It is becoming increasing clear that Jack Cust struggles mightily to hit offspeed pitches. This is not the big shocker, as he joins countless hitters who can pound fastballs but then suddenly become Graham Koonce when you throw slop – Graham Koonce comes to mind. What is the big shocker is why major league pitchers will spend an entire season watching fastballs leave the yard before going, “Hmm…This guy really hits a fastball well. Maybe we should see if he can hit the slow stuff.”
Very few hitters have been described as guys who could mash the curve and stay back on the changeup, but just couldn’t hit a fastball. So why, when a young slugger comes up, don’t pitchers try the steady diet of offspeed pitches…first? Sure, offspeed pitches are harder to command but as Cust’s difficulities so far in 2008 demonstrate, they are harder yet for hitters to handle. And Cust’s 2007 season serves as a reminder of how well a young slugger is likely to handle your best fastball – yes, even yours.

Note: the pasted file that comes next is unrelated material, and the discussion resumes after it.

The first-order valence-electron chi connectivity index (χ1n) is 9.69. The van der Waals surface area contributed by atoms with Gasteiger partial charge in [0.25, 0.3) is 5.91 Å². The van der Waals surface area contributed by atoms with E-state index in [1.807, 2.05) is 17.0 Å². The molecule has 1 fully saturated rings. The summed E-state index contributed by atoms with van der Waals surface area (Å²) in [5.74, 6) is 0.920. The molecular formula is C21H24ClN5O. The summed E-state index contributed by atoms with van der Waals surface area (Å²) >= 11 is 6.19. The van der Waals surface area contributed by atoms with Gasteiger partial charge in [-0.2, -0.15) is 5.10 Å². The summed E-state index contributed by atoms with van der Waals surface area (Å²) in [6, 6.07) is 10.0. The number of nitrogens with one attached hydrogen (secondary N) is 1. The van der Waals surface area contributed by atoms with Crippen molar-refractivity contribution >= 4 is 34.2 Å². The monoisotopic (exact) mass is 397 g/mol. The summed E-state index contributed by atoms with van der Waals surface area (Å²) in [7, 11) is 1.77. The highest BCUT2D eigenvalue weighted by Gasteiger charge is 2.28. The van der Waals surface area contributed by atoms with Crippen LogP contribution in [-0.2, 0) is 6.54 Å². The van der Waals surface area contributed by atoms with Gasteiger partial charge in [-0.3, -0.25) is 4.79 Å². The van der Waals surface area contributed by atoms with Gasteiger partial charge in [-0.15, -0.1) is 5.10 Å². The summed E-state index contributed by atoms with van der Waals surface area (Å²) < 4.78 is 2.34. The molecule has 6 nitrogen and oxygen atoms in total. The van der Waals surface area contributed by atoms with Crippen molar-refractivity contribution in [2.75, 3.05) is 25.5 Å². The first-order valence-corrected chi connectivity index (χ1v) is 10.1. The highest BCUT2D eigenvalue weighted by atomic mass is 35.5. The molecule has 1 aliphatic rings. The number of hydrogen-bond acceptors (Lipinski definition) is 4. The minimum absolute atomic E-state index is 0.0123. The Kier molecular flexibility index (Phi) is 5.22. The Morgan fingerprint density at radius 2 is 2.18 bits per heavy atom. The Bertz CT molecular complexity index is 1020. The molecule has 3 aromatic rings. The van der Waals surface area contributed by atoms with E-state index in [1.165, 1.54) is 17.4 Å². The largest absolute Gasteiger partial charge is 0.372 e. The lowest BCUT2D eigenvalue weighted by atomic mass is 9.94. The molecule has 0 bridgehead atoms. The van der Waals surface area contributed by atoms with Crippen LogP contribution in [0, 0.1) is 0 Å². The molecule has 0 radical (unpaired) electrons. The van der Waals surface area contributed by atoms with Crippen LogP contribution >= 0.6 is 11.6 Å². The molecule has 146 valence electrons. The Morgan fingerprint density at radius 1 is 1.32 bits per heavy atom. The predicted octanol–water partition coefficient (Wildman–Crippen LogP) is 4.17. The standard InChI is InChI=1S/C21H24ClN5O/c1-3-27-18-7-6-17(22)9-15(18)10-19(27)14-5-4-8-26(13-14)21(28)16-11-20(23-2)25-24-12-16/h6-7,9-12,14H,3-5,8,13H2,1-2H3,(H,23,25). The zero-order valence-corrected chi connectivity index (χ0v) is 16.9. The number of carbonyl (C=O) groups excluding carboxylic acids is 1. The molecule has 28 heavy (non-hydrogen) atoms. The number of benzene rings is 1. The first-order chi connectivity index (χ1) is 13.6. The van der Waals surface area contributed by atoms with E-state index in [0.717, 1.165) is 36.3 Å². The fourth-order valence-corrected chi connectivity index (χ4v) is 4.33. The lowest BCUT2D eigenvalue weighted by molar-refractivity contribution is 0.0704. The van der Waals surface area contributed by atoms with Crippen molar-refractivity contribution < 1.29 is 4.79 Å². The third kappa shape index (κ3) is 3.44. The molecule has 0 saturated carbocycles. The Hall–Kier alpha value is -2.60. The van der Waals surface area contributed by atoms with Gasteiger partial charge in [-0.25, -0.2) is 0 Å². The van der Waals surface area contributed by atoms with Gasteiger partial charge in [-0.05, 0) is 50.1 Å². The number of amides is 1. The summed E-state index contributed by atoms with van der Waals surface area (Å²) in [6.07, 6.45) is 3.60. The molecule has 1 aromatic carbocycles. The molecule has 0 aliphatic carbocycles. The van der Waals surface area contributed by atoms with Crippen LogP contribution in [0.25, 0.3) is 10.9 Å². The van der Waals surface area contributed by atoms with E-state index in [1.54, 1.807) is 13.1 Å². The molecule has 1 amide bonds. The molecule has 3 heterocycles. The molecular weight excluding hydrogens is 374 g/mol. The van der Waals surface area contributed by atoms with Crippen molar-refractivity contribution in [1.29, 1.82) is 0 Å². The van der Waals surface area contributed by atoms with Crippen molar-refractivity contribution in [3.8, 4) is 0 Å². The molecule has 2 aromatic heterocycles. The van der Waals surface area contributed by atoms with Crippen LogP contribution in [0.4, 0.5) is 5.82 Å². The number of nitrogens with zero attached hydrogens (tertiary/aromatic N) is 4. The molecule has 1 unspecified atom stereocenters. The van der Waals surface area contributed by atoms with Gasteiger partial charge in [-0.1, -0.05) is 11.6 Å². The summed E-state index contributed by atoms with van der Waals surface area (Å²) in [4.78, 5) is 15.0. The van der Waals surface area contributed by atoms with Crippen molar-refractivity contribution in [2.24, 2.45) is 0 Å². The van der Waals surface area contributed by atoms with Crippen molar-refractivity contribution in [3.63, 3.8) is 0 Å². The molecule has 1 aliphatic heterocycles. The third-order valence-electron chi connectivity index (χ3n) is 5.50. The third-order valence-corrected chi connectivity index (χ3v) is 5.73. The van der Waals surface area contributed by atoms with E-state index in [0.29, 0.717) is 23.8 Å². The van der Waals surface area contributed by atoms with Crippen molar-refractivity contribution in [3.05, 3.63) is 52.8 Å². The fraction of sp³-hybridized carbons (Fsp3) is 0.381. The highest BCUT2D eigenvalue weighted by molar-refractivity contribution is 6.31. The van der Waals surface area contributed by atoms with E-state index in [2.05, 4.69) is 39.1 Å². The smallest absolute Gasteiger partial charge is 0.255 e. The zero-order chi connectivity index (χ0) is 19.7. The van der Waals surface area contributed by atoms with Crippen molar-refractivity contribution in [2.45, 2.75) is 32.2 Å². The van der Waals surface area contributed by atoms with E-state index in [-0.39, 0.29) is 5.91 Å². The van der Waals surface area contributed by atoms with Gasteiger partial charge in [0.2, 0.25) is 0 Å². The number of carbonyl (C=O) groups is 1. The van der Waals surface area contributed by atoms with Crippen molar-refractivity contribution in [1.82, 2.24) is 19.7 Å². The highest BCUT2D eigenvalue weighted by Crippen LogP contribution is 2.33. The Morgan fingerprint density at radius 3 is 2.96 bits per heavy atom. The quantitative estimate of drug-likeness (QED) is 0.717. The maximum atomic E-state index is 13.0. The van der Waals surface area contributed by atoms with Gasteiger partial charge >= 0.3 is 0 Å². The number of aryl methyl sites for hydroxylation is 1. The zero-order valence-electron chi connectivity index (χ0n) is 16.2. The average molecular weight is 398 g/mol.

I just find it remarkable that Cust saw so many fastballs to hit last season, right down to the end of his 26 HR, .912 OPS campaign. It’s not like he ever had to prove he could hit offspeed pitches – which he clearly has yet to prove. Had Cust seen this year’s repertoire in 2007, would he now carry the label as “potential a one-year wonder,” or would he qualify only as a zero-year wonder?
In summary, if I’m a pitcher and I face a batter about whom I know nothing except that he’s in the major leagues, I’m going to assume that the one pitch he can handle is the fastball and I’m going to make him handle my offspeed stuff before I make him – or should I say let him – handle my fastball. Yet this is not the pattern we actually see in the big leagues with Jack Cust, Chris Shelton, Kevin Maas, and every other young slugger who did great until pitchers finally refused to throw the one pitch every young slugger can handle. What takes so long?